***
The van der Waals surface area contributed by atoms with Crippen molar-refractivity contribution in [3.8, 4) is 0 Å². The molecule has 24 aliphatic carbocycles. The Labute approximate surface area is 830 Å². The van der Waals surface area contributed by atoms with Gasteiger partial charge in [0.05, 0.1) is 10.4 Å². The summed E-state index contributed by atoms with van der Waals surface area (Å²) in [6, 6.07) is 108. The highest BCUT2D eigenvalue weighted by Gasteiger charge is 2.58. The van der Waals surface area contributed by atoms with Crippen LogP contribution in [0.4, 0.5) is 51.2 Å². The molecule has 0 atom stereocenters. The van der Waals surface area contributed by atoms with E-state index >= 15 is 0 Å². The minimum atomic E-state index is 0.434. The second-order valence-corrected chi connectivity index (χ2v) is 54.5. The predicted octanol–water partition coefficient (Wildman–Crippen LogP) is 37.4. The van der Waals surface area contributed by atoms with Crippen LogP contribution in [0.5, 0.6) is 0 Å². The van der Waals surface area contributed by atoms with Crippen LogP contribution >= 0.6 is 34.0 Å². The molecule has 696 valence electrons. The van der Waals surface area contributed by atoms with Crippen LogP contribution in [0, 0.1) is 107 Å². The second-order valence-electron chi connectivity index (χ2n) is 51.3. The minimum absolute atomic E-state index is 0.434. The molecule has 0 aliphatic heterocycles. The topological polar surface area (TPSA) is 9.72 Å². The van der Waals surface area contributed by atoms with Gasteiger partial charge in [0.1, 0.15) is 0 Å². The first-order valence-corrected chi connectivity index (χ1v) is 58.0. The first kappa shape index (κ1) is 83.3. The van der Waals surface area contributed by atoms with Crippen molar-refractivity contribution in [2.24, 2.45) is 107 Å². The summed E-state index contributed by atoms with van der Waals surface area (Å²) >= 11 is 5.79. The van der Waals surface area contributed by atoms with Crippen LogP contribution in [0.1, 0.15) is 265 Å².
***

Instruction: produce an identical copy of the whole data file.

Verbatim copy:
The van der Waals surface area contributed by atoms with Crippen molar-refractivity contribution in [3.8, 4) is 0 Å². The molecule has 24 aliphatic carbocycles. The Labute approximate surface area is 830 Å². The van der Waals surface area contributed by atoms with Gasteiger partial charge in [0.05, 0.1) is 10.4 Å². The summed E-state index contributed by atoms with van der Waals surface area (Å²) in [6, 6.07) is 108. The highest BCUT2D eigenvalue weighted by Gasteiger charge is 2.58. The van der Waals surface area contributed by atoms with Crippen LogP contribution in [0.4, 0.5) is 51.2 Å². The molecule has 0 atom stereocenters. The van der Waals surface area contributed by atoms with E-state index >= 15 is 0 Å². The minimum atomic E-state index is 0.434. The second-order valence-corrected chi connectivity index (χ2v) is 54.5. The predicted octanol–water partition coefficient (Wildman–Crippen LogP) is 37.4. The van der Waals surface area contributed by atoms with Crippen LogP contribution in [0.5, 0.6) is 0 Å². The van der Waals surface area contributed by atoms with Crippen LogP contribution >= 0.6 is 34.0 Å². The molecule has 696 valence electrons. The van der Waals surface area contributed by atoms with Crippen LogP contribution in [0, 0.1) is 107 Å². The second-order valence-electron chi connectivity index (χ2n) is 51.3. The minimum absolute atomic E-state index is 0.434. The molecule has 0 aliphatic heterocycles. The topological polar surface area (TPSA) is 9.72 Å². The van der Waals surface area contributed by atoms with Gasteiger partial charge in [0.1, 0.15) is 0 Å². The first-order valence-corrected chi connectivity index (χ1v) is 58.0. The first kappa shape index (κ1) is 83.3. The van der Waals surface area contributed by atoms with Crippen molar-refractivity contribution in [2.24, 2.45) is 107 Å². The summed E-state index contributed by atoms with van der Waals surface area (Å²) >= 11 is 5.79. The van der Waals surface area contributed by atoms with Crippen LogP contribution in [0.1, 0.15) is 265 Å².